In this paper, Chen et al. showed that in an ApoE4/tau transgenic mouse model, (primarily) CD8+ cytotoxic T cells are summoned to the brain by microglia and aggregate in areas of tau pathology, and removal of these T cells prevented brain atrophy. In more detail - first, to characterize the immune response in neurodegenerative disease, the authors compared single-cell RNA-seq data of immune cells in amyloid and tau mouse models. Surprisingly, the number of T cells was significantly increased in the tau-aggregation mice relative to the amyloid-deposition mice. Gene expression analysis of T cells showed that effector CD8+ T cells localized primarily to the brain parenchyma rather than the brain border, suggesting that they were responding to an antigen presented by the innate immune system. Single-cell T cell repertoire (TCR) sequencing confirmed T cell clonal enrichment in the parenchyma of tau models of neurodegeneration.
What causes T cell recruitment and activation? Microglia, although the evidence is circumstantial. Microglia expressing MHC class II proteins like IBA1 were significantly increased in regions with neurodegeneration. Gene expression analysis showed that genetic markers for homeostatic microglia were decreased, while genes related to antigen presentation, complement response and cytokines were increased, suggesting an important role for activated microglia in recruiting T cells into the brain parenchyma.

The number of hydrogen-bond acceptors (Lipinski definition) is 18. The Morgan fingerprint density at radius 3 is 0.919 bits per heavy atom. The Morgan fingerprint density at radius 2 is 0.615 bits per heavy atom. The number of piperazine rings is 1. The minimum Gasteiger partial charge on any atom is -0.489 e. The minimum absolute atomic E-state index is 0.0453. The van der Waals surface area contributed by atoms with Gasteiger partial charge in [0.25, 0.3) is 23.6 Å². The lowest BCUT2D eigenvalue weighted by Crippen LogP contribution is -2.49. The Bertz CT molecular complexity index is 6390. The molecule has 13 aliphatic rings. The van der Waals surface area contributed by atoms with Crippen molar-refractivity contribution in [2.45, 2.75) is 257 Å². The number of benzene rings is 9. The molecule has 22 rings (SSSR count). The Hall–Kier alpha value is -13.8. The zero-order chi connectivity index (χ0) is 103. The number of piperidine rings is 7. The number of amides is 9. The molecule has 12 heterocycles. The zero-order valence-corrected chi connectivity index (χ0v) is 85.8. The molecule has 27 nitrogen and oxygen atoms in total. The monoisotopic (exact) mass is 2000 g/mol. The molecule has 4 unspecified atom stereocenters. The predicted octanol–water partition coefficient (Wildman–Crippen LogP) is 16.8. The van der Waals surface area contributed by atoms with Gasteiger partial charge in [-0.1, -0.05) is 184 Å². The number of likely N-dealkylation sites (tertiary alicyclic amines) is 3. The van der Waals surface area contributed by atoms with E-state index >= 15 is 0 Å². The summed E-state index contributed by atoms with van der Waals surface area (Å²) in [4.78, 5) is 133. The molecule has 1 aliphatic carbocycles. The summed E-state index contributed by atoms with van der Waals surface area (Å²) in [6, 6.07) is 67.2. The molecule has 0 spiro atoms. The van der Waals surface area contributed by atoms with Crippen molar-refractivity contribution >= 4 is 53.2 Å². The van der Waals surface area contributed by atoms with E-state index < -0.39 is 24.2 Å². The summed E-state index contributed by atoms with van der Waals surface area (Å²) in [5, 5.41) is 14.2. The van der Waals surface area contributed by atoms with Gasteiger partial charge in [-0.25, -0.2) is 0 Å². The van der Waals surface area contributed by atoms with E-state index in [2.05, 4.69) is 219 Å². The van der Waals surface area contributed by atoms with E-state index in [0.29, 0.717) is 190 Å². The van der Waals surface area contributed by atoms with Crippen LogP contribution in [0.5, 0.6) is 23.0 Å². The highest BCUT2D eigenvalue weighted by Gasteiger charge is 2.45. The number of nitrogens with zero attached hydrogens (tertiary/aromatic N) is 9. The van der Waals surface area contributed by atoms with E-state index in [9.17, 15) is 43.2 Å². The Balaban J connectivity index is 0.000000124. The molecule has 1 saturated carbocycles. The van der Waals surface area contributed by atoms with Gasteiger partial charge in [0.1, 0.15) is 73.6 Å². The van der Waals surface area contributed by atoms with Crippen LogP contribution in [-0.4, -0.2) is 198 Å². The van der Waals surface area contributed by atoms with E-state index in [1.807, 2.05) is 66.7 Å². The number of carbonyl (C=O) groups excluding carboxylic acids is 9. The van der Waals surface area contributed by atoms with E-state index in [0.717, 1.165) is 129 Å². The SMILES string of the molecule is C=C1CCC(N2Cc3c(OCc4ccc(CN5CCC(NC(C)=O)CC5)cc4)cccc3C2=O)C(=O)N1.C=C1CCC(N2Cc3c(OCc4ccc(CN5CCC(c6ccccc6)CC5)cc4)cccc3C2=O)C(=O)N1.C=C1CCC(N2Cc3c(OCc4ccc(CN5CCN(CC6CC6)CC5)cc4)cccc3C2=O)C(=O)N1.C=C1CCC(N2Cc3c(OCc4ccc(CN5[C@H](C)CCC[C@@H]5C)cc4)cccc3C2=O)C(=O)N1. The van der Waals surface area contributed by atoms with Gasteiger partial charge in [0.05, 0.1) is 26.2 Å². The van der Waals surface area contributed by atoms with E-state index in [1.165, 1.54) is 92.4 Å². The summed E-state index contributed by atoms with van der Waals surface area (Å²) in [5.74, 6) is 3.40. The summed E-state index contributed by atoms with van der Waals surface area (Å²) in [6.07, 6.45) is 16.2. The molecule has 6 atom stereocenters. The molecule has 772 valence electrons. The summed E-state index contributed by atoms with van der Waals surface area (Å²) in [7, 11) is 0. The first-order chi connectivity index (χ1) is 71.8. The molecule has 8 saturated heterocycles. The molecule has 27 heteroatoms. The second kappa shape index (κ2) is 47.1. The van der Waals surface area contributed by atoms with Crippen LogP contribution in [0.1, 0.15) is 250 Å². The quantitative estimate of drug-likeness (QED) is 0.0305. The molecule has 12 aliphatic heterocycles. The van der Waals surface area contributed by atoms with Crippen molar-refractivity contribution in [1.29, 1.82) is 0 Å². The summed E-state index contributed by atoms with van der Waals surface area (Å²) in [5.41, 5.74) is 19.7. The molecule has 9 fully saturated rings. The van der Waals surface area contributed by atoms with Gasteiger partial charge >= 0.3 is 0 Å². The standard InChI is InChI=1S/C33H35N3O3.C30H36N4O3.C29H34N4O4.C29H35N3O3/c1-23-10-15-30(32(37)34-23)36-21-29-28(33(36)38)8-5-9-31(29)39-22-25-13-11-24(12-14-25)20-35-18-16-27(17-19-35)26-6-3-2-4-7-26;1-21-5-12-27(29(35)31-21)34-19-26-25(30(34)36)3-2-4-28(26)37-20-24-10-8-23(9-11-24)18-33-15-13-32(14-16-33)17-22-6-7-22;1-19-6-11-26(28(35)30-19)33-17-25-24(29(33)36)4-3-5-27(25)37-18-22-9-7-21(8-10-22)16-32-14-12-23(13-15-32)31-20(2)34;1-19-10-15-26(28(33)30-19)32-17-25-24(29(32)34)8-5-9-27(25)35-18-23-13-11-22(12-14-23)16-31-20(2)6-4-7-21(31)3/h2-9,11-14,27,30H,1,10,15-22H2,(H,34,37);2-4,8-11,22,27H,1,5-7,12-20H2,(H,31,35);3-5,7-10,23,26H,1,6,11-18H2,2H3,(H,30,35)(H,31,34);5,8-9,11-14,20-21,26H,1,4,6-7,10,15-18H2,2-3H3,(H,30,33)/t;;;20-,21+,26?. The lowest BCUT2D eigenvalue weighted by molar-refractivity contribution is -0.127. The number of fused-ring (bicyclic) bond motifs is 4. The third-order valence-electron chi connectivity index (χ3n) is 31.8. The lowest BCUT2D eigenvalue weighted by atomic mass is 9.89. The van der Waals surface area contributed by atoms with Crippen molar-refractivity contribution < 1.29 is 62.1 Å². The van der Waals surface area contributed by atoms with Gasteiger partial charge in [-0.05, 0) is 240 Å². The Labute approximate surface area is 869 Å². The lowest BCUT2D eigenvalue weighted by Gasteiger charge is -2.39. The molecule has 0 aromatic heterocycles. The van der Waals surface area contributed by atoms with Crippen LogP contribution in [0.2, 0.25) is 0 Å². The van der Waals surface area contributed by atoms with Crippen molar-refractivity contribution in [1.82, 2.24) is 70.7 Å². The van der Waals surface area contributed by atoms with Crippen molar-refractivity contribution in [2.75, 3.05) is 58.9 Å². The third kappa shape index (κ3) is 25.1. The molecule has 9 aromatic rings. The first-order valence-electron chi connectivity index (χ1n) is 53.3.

The implications of these findings are important. This is arguably the most compelling evidence yet that neurodegenerative disease like Alzheimer’s is in fact driven by an autoimmune response to pathological protein deposits in the brain. One of the most exciting future directions of this work is characterizing the T cell repertoire (TCR; collection of T cell receptors on the surface of T cells that captures the history of an individual’s antigen exposure) to elucidate specific antigens responsible for driving neuro-pathology, which may result in novel therapeutic strategies. Most drugs for neurodegenerative disease to date have focused on targeting protein deposits or microglia, but very few have targeted T cells.
Decrypting drug actions and protein modifications by dose- and time-resolved proteomics [Zecha et al., Science, 2023]
Why it matters: PTMs are chemical modifications that play a significant role in functional proteomics, as they influence activity, interaction, and localization of proteins. To date, the ability to interrogate PTMs at scale and in high throughput has remained poor. The authors introduce decryptM, a proteomic technique that quantifies drug-PTM modulation, providing the ability to better understand target engagement and mechanisms of action.